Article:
Teens will choose apprenticeships over university in the future due to debt and career fears


A fifth of teens plan to choose an apprenticeship over university in the future – with many worrying about student debt, no guarantee of a job and delaying the start of their career.
A study of 800 11–18-year-olds and their parents found getting paid while learning and experiencing working life appeals to some youngsters rather than university.
While 27 per cent feel unless the job they want specifically requires a degree, university is not a sensible route to go down.
And 31 per cent believe the rising cost of living means university is no longer such a good idea.
The pros of an apprenticeship, according to teens, are learning new skills (25 per cent), getting practical experience (21 per cent) and adding work experience to their CV (20 per cent).
Despite this, the research commissioned by Virgin Media O2, found almost double the number of parents hope their child will go to university (41 per cent), compared to those who want to see them do an apprenticeship (21 per cent).
Similarly, 32 per cent of parents think a degree will lead to more career success than an apprenticeship scheme (20 per cent).
And 13 per cent go as far as saying they wouldn’t approve if their child chose an apprenticeship over university.
Low pay (28 per cent) and having to balance working and learning (22 per cent) are among the aspects of an apprenticeship which put parents off encouraging their child down that route.
However, 22 per cent agreed not getting into debt is a positive of an apprenticeship, as well as their child feeling independent (20 per cent) and improving employability (22 per cent).
Busting apprenticeship myths
It also emerged only 13 per cent of parents are aware that schemes can lead to a career in cyber security, while just 14 per cent of 11-18-year-olds believe there are apprenticeships in finance.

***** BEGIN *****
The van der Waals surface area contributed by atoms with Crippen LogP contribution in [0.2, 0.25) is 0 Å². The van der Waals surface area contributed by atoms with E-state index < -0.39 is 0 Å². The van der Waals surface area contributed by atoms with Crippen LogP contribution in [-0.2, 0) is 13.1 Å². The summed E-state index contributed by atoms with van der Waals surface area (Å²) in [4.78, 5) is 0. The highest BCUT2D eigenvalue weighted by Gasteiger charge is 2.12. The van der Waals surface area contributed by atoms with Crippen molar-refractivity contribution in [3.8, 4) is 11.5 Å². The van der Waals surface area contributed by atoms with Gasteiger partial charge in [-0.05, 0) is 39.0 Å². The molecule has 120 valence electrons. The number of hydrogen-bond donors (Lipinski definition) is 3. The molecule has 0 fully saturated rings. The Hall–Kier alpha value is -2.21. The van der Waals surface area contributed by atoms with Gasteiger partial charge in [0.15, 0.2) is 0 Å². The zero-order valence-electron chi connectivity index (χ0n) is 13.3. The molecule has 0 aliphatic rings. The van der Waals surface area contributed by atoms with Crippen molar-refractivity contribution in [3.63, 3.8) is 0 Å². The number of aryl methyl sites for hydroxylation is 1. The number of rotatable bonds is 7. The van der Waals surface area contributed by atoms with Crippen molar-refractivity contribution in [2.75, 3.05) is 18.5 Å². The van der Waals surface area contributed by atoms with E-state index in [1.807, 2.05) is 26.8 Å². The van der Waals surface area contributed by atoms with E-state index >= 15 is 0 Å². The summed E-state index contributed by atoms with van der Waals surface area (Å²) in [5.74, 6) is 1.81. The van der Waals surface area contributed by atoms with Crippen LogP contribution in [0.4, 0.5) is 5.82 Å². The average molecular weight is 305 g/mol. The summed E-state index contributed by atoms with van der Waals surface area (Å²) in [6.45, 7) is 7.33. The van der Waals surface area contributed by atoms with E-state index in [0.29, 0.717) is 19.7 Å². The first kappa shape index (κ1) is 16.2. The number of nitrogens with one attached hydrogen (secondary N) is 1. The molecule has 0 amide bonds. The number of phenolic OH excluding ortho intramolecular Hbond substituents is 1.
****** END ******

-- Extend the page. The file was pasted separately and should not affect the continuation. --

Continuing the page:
In comparison, engineering, construction and plumbing are the top areas teens and their parents know apprenticeships are available in.
Karen Handley, head of future careers at Virgin Media O2, which commissioned the study to raise awareness of apprenticeships as a route into work and debunk some of the common myths, such as apprenticeships are limited to certain jobs, said: “Apprenticeships are still a confusing concept to many parents and potential apprentices – but they offer a great alternative to university.
“There is a common misconception in the UK that apprenticeships are only for traditional trades such as plumbing or hairdressing, but in actual fact, there are many opportunities available in fields as broad as cyber security, marketing and IT.
“What’s more, with roles based nationwide, many offered on a permanent basis, and in some cases, starting salaries as high as £30k, there’s never been a better time to consider an apprenticeship.”
The study also found some youngsters are put off apprenticeships due to their impression of low pay (29 per cent) and a potential age gap with other workers (19 per cent).
But being left in debt (28 per cent) and waiting three or more years to get a job (20 per cent) makes university less appealing.
The job areas 11-18-year-olds are most keen to go into were found to be engineering, IT or digital roles and creative and design positions.
Upon reflection, 19 per cent of parents wish apprenticeships had been an option when they were younger and 31 per cent of them agreed going to university is no guarantee of a job.
More than a quarter (26 per cent) of mums and dads also think it’s important for their child to gain work experience as early as they can.
A fifth (22 per cent) of students polled via OnePoll admitted what their parents think is a big factor when choosing what to do after school or college.
Karen Handley added: “With A-Level results day this week, it’s important we bust the myths that surround apprenticeship schemes.
“It’s worrying that a quarter of 11-18-year-olds don’t think schools teach them enough about the schemes, as many youngsters could be much better suited to them than further studying.
“Not everyone learns best by being solely in a classroom and the opportunity to learn on the job and get paid too can often be the key to a fulfilling, long lasting career.”

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